The Un-American Nature of Prison Bed Quotas

shutterstock_170934761It has never been easy to be an immigration attorney.  Faced with combatting injustice without sufficient resources, those of us who represent detained immigrants have seen these challenges increase with the recent hyper-growth of the private prison industry (PPI): 1600% increase in the number of beds from 1990 to 2010.

More than half of the industry’s $3 billion in profits comes from the detention of immigrants.  Not surprisingly, due to PPI’s muscular lobbying efforts, there is scant congressional oversight of the industry.  Over time, GEO and CCA, the two largest for-profit prison companies in the U.S. have given more than $10 million to individual politicians and spent almost $25 million on lobbying Congress.

As a result, we now live in a country where immigrants are treated as commodities.  There are more than 200 detention facilities in the U.S. that operate under a congressional mandate of keeping 34,000 available beds per day.  Despite testimony by Secretary of Homeland Security Jeh Johnson that the 34,000 bed mandate is more of an availability target than a quota, Immigration and Customs Enforcement (ICE) spends almost $2 billion a year, in part, on keeping these beds occupied. The result: a huge portion of the money is funneled to PPI.

In fact, Rep. John Culberson (R-TX), a member of the House Appropriations Committee, has stated that he wants all 34,000 beds to be filled at all times.  Not surprisingly, in 2013, 43% of the political contributions made by the industry went to Rep. Culberson as well as Rep. Hal Rogers (R-KY), Chairman of the Appropriations Committee, and Rep. John Carter (R-TX), the Head of the Homeland Security sub-committee.  DHS reports that the average daily bed occupancy in 2015 has been 26,374.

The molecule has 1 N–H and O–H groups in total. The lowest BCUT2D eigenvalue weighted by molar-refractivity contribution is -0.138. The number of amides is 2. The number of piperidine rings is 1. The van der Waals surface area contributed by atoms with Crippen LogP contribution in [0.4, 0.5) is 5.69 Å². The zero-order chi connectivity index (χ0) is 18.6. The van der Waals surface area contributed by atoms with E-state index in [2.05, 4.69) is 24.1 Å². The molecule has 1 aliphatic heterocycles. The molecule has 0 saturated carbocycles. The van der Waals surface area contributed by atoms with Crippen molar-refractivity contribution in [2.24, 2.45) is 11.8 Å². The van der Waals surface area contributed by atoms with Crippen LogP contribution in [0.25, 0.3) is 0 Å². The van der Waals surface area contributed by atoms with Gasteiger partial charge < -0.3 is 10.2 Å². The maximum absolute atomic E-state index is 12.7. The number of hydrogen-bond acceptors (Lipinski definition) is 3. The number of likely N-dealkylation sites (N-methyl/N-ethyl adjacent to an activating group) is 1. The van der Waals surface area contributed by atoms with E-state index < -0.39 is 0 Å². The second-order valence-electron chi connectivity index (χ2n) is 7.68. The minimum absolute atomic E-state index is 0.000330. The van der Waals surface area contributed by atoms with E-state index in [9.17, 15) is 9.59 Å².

Clearly, immigrants who are flight risks or who might endanger our communities should be detained.  However, according to the ACLU, only half of the immigrants who are detained have a felony conviction and only 11% of them are violent criminals. The other half are merely undocumented migrants and their children caught in the web of our dysfunctional immigration system.

Instead of arguing that the “bed quota” is a myth, Secretary Johnson should direct DHS to expand its use of alternative programs for low-risk offenders.  According to a Government Accountability Office report, the average daily cost of alternatives to detention (ATDs) is only $10.55, as opposed to the daily average cost of $162 to detain one person.

This is not a partisan issue – both parties are guilty of inflicting this stain on our national identity. The bed quota language was inserted into the federal appropriations bill in 2009 by the late Sen. Robert Byrd (D-WV) and it’s been enforced by the Obama Administration, notwithstanding Secretary Johnson’s congressional testimony.

As the presidential campaign season shifts into high gear, I challenge the candidates from both major parties to clearly state their position on detention and the bed quota, as well as their relationships to PPI. If they have accepted donations from PPI, they should return or donate them.  We must stop incarcerating people because of an unwarranted quota.

Written by Ally Bolour, Member, AILA Media Advocacy Committee

by Guest Blogger